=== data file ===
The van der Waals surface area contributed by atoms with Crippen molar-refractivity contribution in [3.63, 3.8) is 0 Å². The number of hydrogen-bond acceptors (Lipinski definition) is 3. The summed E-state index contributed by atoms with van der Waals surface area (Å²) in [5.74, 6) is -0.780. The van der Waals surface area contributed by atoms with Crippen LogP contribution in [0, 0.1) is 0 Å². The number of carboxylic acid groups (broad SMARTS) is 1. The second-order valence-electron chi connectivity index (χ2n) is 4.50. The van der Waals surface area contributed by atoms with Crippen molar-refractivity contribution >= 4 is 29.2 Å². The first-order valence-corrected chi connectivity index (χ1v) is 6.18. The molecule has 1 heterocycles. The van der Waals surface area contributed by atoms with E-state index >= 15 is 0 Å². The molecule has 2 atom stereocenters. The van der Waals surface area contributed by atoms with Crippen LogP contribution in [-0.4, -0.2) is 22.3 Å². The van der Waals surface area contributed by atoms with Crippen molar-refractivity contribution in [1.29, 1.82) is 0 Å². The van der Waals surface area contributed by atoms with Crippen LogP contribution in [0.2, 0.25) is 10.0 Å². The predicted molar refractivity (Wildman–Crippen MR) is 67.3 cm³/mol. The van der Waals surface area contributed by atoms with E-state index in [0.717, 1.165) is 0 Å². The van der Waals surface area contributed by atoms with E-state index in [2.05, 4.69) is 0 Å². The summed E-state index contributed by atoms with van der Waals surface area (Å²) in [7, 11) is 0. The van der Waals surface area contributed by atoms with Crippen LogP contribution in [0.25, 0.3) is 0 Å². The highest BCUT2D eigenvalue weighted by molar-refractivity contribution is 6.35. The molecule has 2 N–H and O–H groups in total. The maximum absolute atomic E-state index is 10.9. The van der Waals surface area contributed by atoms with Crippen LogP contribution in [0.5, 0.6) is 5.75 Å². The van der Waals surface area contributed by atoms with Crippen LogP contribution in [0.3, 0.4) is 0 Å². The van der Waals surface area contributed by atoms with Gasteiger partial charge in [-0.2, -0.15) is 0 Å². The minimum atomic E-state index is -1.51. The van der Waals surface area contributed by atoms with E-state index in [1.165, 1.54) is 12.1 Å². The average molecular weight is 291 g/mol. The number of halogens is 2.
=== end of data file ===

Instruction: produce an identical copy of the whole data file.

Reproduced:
The van der Waals surface area contributed by atoms with Crippen molar-refractivity contribution in [3.63, 3.8) is 0 Å². The number of hydrogen-bond acceptors (Lipinski definition) is 3. The summed E-state index contributed by atoms with van der Waals surface area (Å²) in [5.74, 6) is -0.780. The van der Waals surface area contributed by atoms with Crippen LogP contribution in [0, 0.1) is 0 Å². The number of carboxylic acid groups (broad SMARTS) is 1. The second-order valence-electron chi connectivity index (χ2n) is 4.50. The van der Waals surface area contributed by atoms with Crippen molar-refractivity contribution >= 4 is 29.2 Å². The first-order valence-corrected chi connectivity index (χ1v) is 6.18. The molecule has 1 heterocycles. The van der Waals surface area contributed by atoms with E-state index >= 15 is 0 Å². The molecule has 2 atom stereocenters. The van der Waals surface area contributed by atoms with Crippen LogP contribution in [-0.4, -0.2) is 22.3 Å². The van der Waals surface area contributed by atoms with Crippen molar-refractivity contribution in [1.29, 1.82) is 0 Å². The van der Waals surface area contributed by atoms with Crippen LogP contribution in [0.2, 0.25) is 10.0 Å². The predicted molar refractivity (Wildman–Crippen MR) is 67.3 cm³/mol. The van der Waals surface area contributed by atoms with E-state index in [0.717, 1.165) is 0 Å². The van der Waals surface area contributed by atoms with E-state index in [2.05, 4.69) is 0 Å². The summed E-state index contributed by atoms with van der Waals surface area (Å²) in [7, 11) is 0. The van der Waals surface area contributed by atoms with Crippen LogP contribution in [0.25, 0.3) is 0 Å². The highest BCUT2D eigenvalue weighted by molar-refractivity contribution is 6.35. The molecule has 2 N–H and O–H groups in total. The maximum absolute atomic E-state index is 10.9. The van der Waals surface area contributed by atoms with Crippen LogP contribution in [0.5, 0.6) is 5.75 Å². The van der Waals surface area contributed by atoms with Crippen LogP contribution in [0.3, 0.4) is 0 Å². The van der Waals surface area contributed by atoms with Gasteiger partial charge in [-0.2, -0.15) is 0 Å². The minimum atomic E-state index is -1.51. The van der Waals surface area contributed by atoms with E-state index in [1.165, 1.54) is 12.1 Å². The average molecular weight is 291 g/mol. The number of halogens is 2.